News

Miss Piggy, other ‘Muppets’ move into Smithsonian

Miss Piggy, other ‘Muppets’ move into Smithsonian

Muppets from "The Muppet Show" Fozzie Bear, left, Scooter, Miss Piggy, Rowlf, and the Swedish Chef are among the Jim Henson objects donated to the Smithsonian's National Museum of American History, in Washington. Photo: Associated Press

By Ros Krasny

WASHINGTON (Reuters) – Miss Piggy is finally getting the attention and recognition she desperately sought.

On Tuesday, the glamorous, fame-seeking pig secured her place in history when she and some of puppeteer Jim Henson’s other creations were donated to the Smithsonian Institution.

Twenty-one of Henson’s puppets from “Sesame Street,” “The Muppet Show” and other projects – including Cookie Monster, Bert, Ernie, Fozzie Bear and the Swedish Chef – will join Miss Piggy’s longtime squeeze, Kermit the Frog, in the Jim Henson Collection at the Museum of American History on Washington’s National Mall.

Tuesday’s induction ceremony took place on what would have been Muppet creator Henson’s 77th birthday.

Puppeteer Henson, the creative mind behind the long-running children’s shows “Sesame Street” and “The Muppet Show,” died in 1990. His wife and collaborator Jane Henson died in April.

“I’m so happy to have my father’s work be part of the cultural heritage of this country,” said Cheryl Henson, one of the couple’s children and president of the Jim Henson Foundation. “When you look at these different characters, you can hear their voices. They are like living beings.”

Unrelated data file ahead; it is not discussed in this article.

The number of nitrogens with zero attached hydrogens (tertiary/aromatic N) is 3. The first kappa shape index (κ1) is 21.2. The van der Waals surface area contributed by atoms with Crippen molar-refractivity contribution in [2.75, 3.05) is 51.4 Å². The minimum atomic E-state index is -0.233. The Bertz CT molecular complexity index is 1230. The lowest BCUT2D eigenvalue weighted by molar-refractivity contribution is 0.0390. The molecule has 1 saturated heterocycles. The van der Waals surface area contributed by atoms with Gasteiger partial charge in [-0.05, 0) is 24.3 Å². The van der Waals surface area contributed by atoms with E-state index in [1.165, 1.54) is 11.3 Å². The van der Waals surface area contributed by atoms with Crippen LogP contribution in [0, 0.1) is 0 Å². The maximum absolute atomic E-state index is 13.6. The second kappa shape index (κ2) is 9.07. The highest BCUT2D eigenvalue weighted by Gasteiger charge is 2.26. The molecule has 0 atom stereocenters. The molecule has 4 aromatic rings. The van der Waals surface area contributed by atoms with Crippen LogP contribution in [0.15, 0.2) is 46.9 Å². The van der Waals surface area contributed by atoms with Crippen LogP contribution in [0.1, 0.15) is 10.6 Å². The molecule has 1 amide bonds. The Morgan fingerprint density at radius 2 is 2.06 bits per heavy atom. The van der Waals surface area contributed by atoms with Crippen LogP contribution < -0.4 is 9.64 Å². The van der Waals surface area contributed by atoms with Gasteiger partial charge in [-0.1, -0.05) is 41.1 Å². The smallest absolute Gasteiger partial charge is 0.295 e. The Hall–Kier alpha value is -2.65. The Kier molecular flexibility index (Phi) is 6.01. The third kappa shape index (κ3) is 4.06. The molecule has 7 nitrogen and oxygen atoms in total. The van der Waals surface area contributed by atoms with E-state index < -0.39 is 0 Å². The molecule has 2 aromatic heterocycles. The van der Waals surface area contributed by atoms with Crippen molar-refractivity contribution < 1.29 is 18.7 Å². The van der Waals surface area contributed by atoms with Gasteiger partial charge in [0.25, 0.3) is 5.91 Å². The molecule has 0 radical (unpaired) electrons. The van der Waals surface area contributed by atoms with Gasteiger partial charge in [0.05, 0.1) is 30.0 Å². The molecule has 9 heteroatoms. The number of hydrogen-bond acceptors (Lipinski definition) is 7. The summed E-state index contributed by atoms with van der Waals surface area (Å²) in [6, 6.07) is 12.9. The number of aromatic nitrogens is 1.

Miss Piggy will be on view within the museum’s “American Stories” exhibition starting in March. Several other Muppets and “Sesame Street” characters from the collection will be part of a broader puppetry display beginning in November.

“The Muppets are very much a touchstone to my childhood,” said museum director John Gray, who called “The Muppet Show,” a comedy and variety show that ran from 1976 to 1981, “the best example of American vaudeville.”

Karen Falk, archivist with The Henson Corporation, highlighted the importance of Rowlf, a scruffy brown dog character created for a dog food commercial in the early 1960s who later joined “The Muppet Show” as a pianist.

“Kermit was Jim’s alter ego, but Rowlf was Jim’s alter ego without the ambition. He was Jim on the weekend, Jim in a hammock,” Falk said in an interview.

Recent Headlines

in Sports

Grand jury to weigh case against Stewart in fatal crash

stewart

The case of a fatal dirt-track accident involving the three-time NASCAR champion will be heard by a grand jury.

in Entertainment

Eva Mendes and Ryan Gosling are parents

evamendes

The pair reportedly welcomed a baby girl last week.

in Viral Videos

Barbra Streisand on late-night TV for first time in 50 years

19-overlay1

And part of her appearance included singing duets with Jimmy Fallon.

in Music

KISS raises $1M for military museum

tommythayer

The rockers helped raise money for the renovation of a military museum in Oregon named after guitarist Tommy Thayer's father.

in Music

Queen honors Freddie Mercury with new vodka

freddie-mercury

The Stoli-made limited edition vodka marks the 40th anniversary of the band's hit single, "Killer Queen."